Holster-to-gun fit could be an issue, but since the holster wraps around the light, there isn’t a retention issue. The width between different guns in these size categories is relatively minor. Could an object get between the frame and the gun? Possibly, but it would have to be small and in a specific situation. As someone who often rests their gear on the ground when it’s not needed, I’ve yet to find a way to jam it up. I will say Blackhawk does not advertise this as a duty holster, and this is a concern I’d have for a fighting holster.
Reholstering is a very easy process due to the wide-open mouth of the hoster. You can drop the gun in without an issue, and it’s completely safe. Even if you do that thing people do for Instagram where people reholster as fast as they draw to look cool, you’ll still be safe.
Now, we get to stability. The Blackhawk Omnivore wisely uses the SERPA mounting platforms, which creates an instant aftermarket of parts and the ability to mount the holster in various ways. From standard belt mounts to paddles, MOLLE mounts, leg rigs, and even shoulder holsters. The Omnivore comes with a belt mount and a paddle mount, and both push the holster far enough away from the body for easy accessibility.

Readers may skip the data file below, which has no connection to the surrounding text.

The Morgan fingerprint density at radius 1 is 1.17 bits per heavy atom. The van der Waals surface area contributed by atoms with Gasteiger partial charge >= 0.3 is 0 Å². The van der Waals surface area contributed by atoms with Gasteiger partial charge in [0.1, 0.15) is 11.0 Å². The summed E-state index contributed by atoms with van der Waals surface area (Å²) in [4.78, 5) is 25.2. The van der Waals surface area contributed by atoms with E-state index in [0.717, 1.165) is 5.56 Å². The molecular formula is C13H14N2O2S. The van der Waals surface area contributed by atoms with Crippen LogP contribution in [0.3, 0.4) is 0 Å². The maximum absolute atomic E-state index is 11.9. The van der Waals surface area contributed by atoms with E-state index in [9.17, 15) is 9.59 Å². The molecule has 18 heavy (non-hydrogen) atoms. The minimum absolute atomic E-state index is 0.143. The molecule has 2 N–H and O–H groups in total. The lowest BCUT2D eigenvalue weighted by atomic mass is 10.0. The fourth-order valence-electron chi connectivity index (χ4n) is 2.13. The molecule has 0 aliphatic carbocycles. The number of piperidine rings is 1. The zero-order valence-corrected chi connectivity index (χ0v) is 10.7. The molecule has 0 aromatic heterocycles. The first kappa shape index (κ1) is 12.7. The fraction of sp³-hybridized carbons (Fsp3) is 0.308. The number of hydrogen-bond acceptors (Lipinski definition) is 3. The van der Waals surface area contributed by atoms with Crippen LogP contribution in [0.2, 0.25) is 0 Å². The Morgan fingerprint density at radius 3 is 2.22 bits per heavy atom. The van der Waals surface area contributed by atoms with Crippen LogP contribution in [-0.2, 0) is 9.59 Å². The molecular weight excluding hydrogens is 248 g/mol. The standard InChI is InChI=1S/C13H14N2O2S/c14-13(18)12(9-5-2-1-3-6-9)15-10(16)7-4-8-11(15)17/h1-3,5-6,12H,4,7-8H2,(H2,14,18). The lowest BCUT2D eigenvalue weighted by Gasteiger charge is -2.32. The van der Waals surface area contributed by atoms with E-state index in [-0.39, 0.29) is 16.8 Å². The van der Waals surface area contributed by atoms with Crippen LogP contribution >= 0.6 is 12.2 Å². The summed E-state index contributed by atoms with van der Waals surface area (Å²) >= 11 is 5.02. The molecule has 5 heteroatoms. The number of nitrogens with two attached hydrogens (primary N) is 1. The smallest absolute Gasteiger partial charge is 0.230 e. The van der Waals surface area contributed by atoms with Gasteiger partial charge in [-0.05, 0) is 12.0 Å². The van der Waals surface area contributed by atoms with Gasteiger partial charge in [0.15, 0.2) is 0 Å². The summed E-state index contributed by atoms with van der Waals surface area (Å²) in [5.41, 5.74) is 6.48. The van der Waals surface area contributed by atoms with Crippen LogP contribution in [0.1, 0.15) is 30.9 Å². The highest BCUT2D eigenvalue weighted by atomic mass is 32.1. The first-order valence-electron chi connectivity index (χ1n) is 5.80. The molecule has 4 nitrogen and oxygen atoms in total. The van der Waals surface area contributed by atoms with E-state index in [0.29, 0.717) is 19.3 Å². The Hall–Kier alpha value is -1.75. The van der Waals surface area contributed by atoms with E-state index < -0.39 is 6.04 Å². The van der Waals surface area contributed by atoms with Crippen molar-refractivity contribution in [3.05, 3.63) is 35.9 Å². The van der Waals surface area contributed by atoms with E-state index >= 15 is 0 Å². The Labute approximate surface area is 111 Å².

Finally, we get to comfort, the least important factor in holster selection. Since the gun is pushed a good way away from the body, it never interferes with the body. There is no poking, prodding, or anything in that realm. It’s completely comfortable.
The Omnivore Roars?
The Blackhawk Omnivore is an affordable option for two kinds of people: those who have weird guns they want the ability to holster, and people who want to easily carry a multitude of firearms without investing in dozens of holsters.
The Blackhawk Omnivore fulfills a niche role in the holster industry, and it’s certainly not for everyone. At the price point, it’s hard to hate on. It’s safe, reliable, well made, and plenty comfortable. While it’s not something I have a practical use of beyond hiking and range use, I’ve certainly squeezed my 40 dollars worth of holster out of it.
Travis Pike is a former Marine Machine Gunner, a lifelong firearms enthusiast, and now a regular guy who likes to shoot, write, and find ways to combine the two. He holds an NRA certification as a Basic Pistol Instructor and is the world’s Okayest firearm’s instructor.